NASA’s high-tech lunar backpack aims to map surface of moon

NASA is testing a high-tech backpack with technology that could be used by astronauts to create highly detailed maps of the lunar surface.

Michael Zanetti, a NASA planetary scientist at NASA’s Marshall Space Flight Center in Huntsville, Alabama, walks the Cinder cone in New Mexico’s Portillo volcanic field in late 2021 and tests the backpack-sized prototype for NASA’s Kinematic Navigation and Cartography Knapsack (KNaCK), a mobile lidar scanner now in development to support lunar exploration and science missions. NASA/Michael Zanettic

NASA and industry partners Torch Technologies and Aeva have developed a remote-sensing mapping system called the Kinematic Navigation and Cartography Knapsack (KNaCK), which uses mobile lidar scanner technology to create ultra-high-resolution maps in real time as an astronaut walks over the surface. of the moon. The equipment can make millions of measurement points per second and can also be used for navigation to improve the safety of astronauts crossing the lunar surface on foot and also in a rover.

The technology will be used in upcoming Artemis missions that will see the first manned moon landings since 1972, and while it’s currently carried in a backpack, the intention is to incorporate it into a smaller device that can be attached to a helmet’s helmet. astronaut can be confirmed.

KNaCK is expected to play an important role in lunar missions as astronauts will explore the moon’s south pole, much of which is in deep shadow and therefore difficult to see.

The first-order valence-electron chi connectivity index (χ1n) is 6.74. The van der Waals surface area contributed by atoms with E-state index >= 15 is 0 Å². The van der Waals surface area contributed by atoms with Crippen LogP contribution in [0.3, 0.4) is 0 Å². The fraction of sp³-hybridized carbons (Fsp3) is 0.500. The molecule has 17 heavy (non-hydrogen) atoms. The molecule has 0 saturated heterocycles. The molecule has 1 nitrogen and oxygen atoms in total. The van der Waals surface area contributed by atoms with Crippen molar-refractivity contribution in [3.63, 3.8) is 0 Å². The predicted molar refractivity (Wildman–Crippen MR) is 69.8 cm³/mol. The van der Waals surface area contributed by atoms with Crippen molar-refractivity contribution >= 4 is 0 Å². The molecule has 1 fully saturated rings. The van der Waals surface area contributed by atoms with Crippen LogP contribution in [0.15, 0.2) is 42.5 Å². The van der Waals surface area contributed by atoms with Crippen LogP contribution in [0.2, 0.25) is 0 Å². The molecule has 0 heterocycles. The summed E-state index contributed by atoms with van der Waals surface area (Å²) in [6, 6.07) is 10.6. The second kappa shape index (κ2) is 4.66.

“Basically, the sensor is a measurement tool for both navigation and scientific mapping, capable of creating ultra-high-resolution 3D maps with centimeter precision and giving them rich scientific context,” said planetary scientist Dr. Michael Zanetti, leader of the KNaCK project at NASA’s Marshall Space Flight Center in Huntsville, Alabama. “It will also help ensure the safety of astronauts and rover vehicles in a GPS-less environment, such as the moon, by identifying actual distances to distant landmarks and showing explorers in real time how far they have come and how far. they still have to go to reach their destination.”

Zanetti said people tend to use landmarks such as buildings and trees to orient themselves, but since those things don’t exist on the moon, KNaCK technology will enable lunar explorers to “change their movement, direction and orientation to distant peaks.” or to their base of operations, they can even mark specific places where they have found a unique mineral or rock formation so that others can easily return for further exploration.”

Engineers have already tested a prototype of KNaCK to map an ancient volcanic crater in New Mexico, as well as create a 3-D reconstruction of the six-mile-long sea barrier dunes at NASA’s Kennedy Space Center in Florida.

The team is now working to miniaturize the hardware and make it robust enough to comfortably handle the challenges of microgravity and solar radiation.

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